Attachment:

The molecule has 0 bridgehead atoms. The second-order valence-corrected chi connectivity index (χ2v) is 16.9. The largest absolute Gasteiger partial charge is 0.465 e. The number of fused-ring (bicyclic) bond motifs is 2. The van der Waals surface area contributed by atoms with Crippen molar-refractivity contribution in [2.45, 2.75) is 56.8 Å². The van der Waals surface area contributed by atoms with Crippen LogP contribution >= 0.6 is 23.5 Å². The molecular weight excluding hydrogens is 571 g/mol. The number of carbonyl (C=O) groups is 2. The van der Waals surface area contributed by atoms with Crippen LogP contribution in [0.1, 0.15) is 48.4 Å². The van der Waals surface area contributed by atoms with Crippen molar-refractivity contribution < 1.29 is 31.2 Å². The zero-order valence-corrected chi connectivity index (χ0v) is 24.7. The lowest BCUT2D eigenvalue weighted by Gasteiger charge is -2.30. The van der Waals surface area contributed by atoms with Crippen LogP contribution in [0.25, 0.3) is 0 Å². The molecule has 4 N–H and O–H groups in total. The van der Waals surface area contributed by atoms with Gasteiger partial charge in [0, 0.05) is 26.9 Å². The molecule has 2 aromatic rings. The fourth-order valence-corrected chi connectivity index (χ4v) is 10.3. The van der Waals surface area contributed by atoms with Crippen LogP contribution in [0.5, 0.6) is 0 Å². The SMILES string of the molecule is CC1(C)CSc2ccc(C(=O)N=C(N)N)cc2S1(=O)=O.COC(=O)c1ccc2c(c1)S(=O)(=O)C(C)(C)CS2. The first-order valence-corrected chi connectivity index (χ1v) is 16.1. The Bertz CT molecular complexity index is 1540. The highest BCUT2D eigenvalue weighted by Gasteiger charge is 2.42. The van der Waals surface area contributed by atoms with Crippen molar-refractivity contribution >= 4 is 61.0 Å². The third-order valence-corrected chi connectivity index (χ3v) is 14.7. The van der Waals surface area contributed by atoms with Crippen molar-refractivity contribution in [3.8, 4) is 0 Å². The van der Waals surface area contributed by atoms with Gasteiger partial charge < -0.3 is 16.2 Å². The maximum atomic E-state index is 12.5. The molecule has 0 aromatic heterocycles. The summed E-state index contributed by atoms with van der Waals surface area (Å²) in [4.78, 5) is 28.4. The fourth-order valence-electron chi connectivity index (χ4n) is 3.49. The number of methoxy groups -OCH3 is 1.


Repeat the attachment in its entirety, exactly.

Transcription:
The molecule has 0 bridgehead atoms. The second-order valence-corrected chi connectivity index (χ2v) is 16.9. The largest absolute Gasteiger partial charge is 0.465 e. The number of fused-ring (bicyclic) bond motifs is 2. The van der Waals surface area contributed by atoms with Crippen molar-refractivity contribution in [2.45, 2.75) is 56.8 Å². The van der Waals surface area contributed by atoms with Crippen LogP contribution >= 0.6 is 23.5 Å². The molecular weight excluding hydrogens is 571 g/mol. The number of carbonyl (C=O) groups is 2. The van der Waals surface area contributed by atoms with Crippen LogP contribution in [0.1, 0.15) is 48.4 Å². The van der Waals surface area contributed by atoms with Crippen molar-refractivity contribution < 1.29 is 31.2 Å². The zero-order valence-corrected chi connectivity index (χ0v) is 24.7. The lowest BCUT2D eigenvalue weighted by Gasteiger charge is -2.30. The van der Waals surface area contributed by atoms with Crippen LogP contribution in [0.25, 0.3) is 0 Å². The molecule has 4 N–H and O–H groups in total. The van der Waals surface area contributed by atoms with Gasteiger partial charge in [0, 0.05) is 26.9 Å². The molecule has 2 aromatic rings. The fourth-order valence-corrected chi connectivity index (χ4v) is 10.3. The van der Waals surface area contributed by atoms with Crippen LogP contribution in [0.5, 0.6) is 0 Å². The SMILES string of the molecule is CC1(C)CSc2ccc(C(=O)N=C(N)N)cc2S1(=O)=O.COC(=O)c1ccc2c(c1)S(=O)(=O)C(C)(C)CS2. The first-order valence-corrected chi connectivity index (χ1v) is 16.1. The Bertz CT molecular complexity index is 1540. The highest BCUT2D eigenvalue weighted by Gasteiger charge is 2.42. The van der Waals surface area contributed by atoms with Crippen molar-refractivity contribution >= 4 is 61.0 Å². The third-order valence-corrected chi connectivity index (χ3v) is 14.7. The van der Waals surface area contributed by atoms with Crippen molar-refractivity contribution in [3.8, 4) is 0 Å². The van der Waals surface area contributed by atoms with Gasteiger partial charge < -0.3 is 16.2 Å². The maximum atomic E-state index is 12.5. The molecule has 0 aromatic heterocycles. The summed E-state index contributed by atoms with van der Waals surface area (Å²) in [4.78, 5) is 28.4. The fourth-order valence-electron chi connectivity index (χ4n) is 3.49. The number of methoxy groups -OCH3 is 1.